Ever been confused by the labels you see on food at the grocery store? Well, everyone else is confused, too. It turns out labels like “organic,” “whole wheat,” “free-range,” and “fat-free” might not mean what’s implied. Read on to discover which food labels are actually telling the truth, and which ones you should stay away from.
Sugar-free products don’t actually contain real sugar, but sugar alcohols, which can cause fun gastrointestinal issues like diarrhea—watch out for that!
This label is everyone’s favorite thing to see slapped on a bag of cookies. Fat-free labels represent foods with less than 0.5 grams of fat per serving. Studies, however, have shown that food without fat lack in taste, so food producers have been adding more sugar, salt, flour, and other thickeners to perfect the taste and texture till it’s just right.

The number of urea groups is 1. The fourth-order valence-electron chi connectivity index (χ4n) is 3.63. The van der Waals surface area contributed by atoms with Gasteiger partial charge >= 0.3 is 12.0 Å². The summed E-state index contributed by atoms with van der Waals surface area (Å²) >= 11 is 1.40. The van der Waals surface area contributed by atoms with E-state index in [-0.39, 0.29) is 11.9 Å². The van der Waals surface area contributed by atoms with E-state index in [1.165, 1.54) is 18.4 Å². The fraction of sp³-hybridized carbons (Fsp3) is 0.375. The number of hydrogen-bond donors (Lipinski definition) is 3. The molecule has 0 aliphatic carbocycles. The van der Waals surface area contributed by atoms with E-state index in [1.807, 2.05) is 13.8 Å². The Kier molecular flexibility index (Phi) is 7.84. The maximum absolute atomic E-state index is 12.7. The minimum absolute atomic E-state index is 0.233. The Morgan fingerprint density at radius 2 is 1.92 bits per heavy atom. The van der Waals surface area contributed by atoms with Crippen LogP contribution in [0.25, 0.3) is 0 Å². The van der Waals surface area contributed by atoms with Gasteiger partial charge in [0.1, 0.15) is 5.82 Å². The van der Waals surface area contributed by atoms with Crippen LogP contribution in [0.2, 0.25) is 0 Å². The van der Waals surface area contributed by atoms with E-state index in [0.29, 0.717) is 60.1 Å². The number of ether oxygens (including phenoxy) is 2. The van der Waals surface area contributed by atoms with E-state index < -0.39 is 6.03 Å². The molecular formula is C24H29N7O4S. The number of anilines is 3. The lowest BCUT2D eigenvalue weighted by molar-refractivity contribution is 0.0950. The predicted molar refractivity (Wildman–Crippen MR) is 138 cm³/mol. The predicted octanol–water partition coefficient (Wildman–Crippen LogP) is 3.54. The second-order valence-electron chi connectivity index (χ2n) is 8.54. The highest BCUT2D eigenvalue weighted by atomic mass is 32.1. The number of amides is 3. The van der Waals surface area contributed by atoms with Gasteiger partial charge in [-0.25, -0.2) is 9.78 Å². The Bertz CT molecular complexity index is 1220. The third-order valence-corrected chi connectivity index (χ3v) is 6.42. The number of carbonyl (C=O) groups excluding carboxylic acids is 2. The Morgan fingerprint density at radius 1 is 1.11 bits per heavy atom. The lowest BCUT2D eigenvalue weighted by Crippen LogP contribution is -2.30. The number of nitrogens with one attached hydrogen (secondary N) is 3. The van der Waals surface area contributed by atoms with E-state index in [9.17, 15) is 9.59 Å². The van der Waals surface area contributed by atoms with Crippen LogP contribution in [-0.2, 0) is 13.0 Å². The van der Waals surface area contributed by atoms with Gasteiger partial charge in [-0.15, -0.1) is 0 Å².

The world is obsessed with all things “organic,” but what does that even mean? Although the meaning of organic used to be somewhat sketchy, it now indicates that 95% of a product’s ingredients were produced without fertilizers or pesticides.
Food-conscious people love bragging about their free-range eggs and meat, which quite literally means nothing. There are no specific guidelines for raising free-range animals, except that they’re supposed to have “exposure to the outdoors.” Seems legit.
5. Whole Wheat
Sometimes breads marked “whole wheat” or “multigrain” are treated with caramel coloring for a darker look. This is done to differentiate it from white bread, which we all know to be horrible for you. Avoid buying breads with any added color and always pick whole wheat.